Last but not least, it should be mentioned that in many regions, investment projects submitted by young farmers will get extra priority points and higher support rates.
During the 2007-2013 budgetary period, Italy had a low level of utilisation of its Rural Development funds and only managed to avoid a significant loss in the next period through a final sprint. Can Italy benefit from targeted coaching in order to improve its access to RD funds for the new period?
The implementation level of the Italian RD programmes during the 2007-2013 programming period has been systematically below the EU average. Nevertheless, the Italian authorities have recovered at the end of the programming period to achieve a delivery rate above the EU average (IT = 98,7; EU = 97.2 %).
The problems were particularly salient in the less developed regions of the South. The low level of utilisation was the result of various elements: a weak central hold on sectorial and regional programmes; dispersion of the funds over too many themes and priorities; insufficient administrative capacity of many bodies involved in the preparation, management and implementation of the Fund, as well as the effect of budgetary measures on the capacity of regional and local authorities to co-finance projects.
For the new programming period, also due to the administrative capacity issues highlighted, only a few RD programmes have taken up the possibility to use financial instruments. Given the impact that these instruments can have on an optimal use of EU funds, the targeted coaching for member state managing authorities provided by fi-compass could be one valuable element of support.
In Romania, the financial allocations of the European Union are unevenly distributed between public and private entities, with an overwhelming advantage for public institutions. Is there a criterion or a principle that underpins this type of distribution when it comes to agriculture-related funds? Is the European Commission looking at these elements when it evaluates the results of its financing schemes?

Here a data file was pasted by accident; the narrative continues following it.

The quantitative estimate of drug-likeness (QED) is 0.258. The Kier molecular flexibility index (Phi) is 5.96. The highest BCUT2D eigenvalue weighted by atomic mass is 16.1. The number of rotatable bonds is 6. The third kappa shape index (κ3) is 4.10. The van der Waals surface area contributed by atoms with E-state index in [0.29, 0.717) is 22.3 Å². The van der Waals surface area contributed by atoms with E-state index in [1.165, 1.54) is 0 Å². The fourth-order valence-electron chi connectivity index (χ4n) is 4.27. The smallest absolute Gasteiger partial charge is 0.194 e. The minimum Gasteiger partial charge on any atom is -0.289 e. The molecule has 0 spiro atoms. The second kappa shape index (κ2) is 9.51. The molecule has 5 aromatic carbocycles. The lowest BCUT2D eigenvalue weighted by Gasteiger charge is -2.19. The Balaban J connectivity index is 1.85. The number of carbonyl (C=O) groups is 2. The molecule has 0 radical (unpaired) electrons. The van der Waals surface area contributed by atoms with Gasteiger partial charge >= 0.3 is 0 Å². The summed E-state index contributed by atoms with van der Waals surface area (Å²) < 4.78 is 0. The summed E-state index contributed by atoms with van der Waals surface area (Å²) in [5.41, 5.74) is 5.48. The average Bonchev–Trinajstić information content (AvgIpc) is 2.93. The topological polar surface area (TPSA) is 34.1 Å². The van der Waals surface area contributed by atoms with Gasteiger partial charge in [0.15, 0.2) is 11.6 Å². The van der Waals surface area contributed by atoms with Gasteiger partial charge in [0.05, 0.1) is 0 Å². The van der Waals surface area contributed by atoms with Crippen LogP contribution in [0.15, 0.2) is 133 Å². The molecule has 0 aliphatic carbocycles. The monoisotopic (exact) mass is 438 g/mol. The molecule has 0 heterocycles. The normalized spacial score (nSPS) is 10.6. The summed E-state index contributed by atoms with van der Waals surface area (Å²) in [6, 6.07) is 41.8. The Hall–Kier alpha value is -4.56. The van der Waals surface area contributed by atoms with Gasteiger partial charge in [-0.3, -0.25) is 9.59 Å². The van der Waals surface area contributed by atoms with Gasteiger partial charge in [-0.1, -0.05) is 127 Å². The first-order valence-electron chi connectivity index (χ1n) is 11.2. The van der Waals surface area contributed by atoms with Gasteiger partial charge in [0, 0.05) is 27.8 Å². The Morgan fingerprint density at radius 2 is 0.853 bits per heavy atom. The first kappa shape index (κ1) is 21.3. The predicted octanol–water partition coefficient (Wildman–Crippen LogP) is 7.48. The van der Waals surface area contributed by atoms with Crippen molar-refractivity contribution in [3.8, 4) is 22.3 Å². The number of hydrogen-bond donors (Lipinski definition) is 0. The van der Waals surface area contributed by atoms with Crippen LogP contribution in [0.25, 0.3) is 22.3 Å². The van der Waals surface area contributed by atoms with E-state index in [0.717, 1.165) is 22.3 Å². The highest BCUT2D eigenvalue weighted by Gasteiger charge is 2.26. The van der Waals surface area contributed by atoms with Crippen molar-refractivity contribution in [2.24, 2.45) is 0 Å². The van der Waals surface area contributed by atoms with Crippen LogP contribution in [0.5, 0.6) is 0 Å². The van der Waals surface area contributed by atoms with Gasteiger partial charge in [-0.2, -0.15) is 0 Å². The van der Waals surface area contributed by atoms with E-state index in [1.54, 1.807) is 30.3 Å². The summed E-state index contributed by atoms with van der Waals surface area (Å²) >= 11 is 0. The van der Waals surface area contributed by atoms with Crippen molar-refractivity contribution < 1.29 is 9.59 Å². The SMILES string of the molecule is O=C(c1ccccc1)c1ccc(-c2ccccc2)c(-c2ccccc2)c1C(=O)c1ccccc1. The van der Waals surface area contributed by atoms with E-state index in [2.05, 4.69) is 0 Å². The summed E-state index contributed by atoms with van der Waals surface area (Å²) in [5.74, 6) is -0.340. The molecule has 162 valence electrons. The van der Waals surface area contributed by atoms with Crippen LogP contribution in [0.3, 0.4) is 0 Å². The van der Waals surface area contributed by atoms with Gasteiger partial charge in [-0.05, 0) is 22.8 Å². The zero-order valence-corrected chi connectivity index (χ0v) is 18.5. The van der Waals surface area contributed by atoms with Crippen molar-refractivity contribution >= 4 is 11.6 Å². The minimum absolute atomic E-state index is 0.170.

In the case of support under the CAP, the key factor for the Commission is whether the beneficiary and/or land concerned is eligible or not under the relevant EU rules, whether the EU support serves its objective and if the objectives have been met, rather than whether the beneficiary is public or private.
Direct payments are granted to farmers (i.e. persons – natural or legal – who perform an agricultural activity) who are active in the sense of the EU legislation as implemented by member states upon declaration of eligible hectares irrespective of the type of property. In claim year 2012, more than 1 million farmers in Romania benefited from direct payments.
In the case of the 2nd Pillar of the CAP, we consider that the largest part of support for rural development in Romania, under the National Rural Development Programme 2014-2020, is in practice allocated to measures where all or the major part of beneficiaries are private (e.g. for investments in farm or food-processing businesses, setting up by young farmers or producer groups, or payments to farmers for farming in an environmentally-friendly manner or in areas with natural constraints).
While it is not possible to make an exact calculation, as an indicative figure, we estimate that well over 5 billion of the 8.1 billion EAFRD allocation targets measures where beneficiaries are primarily private, while it is only support for a few measures (e.g, rural infrastructure, local development under Leader, forestry) where a major part of expenditure tends to be for beneficiaries who are public.
Slovakia has fairly low agricultural productivity. How do you view the decision made by Slovakia and some other countries to shift funds from the rural development pillar towards direct payments?
The labour productivity of agriculture in Slovakia is 62% of the EU average. The Slovak national authorities decided to transfer to the 1st pillar part of their rural development allocation.
It should be noted that the right for member states to transfer part of their financial allocation between pillars results from a political agreement reached in the context of the Multi-annual financial framework for 2014-2020. This option for member states is laid down in Article 14 of the Direct Payments Regulation 1307/2013, and is simply notified to the Commission without any need of further justification.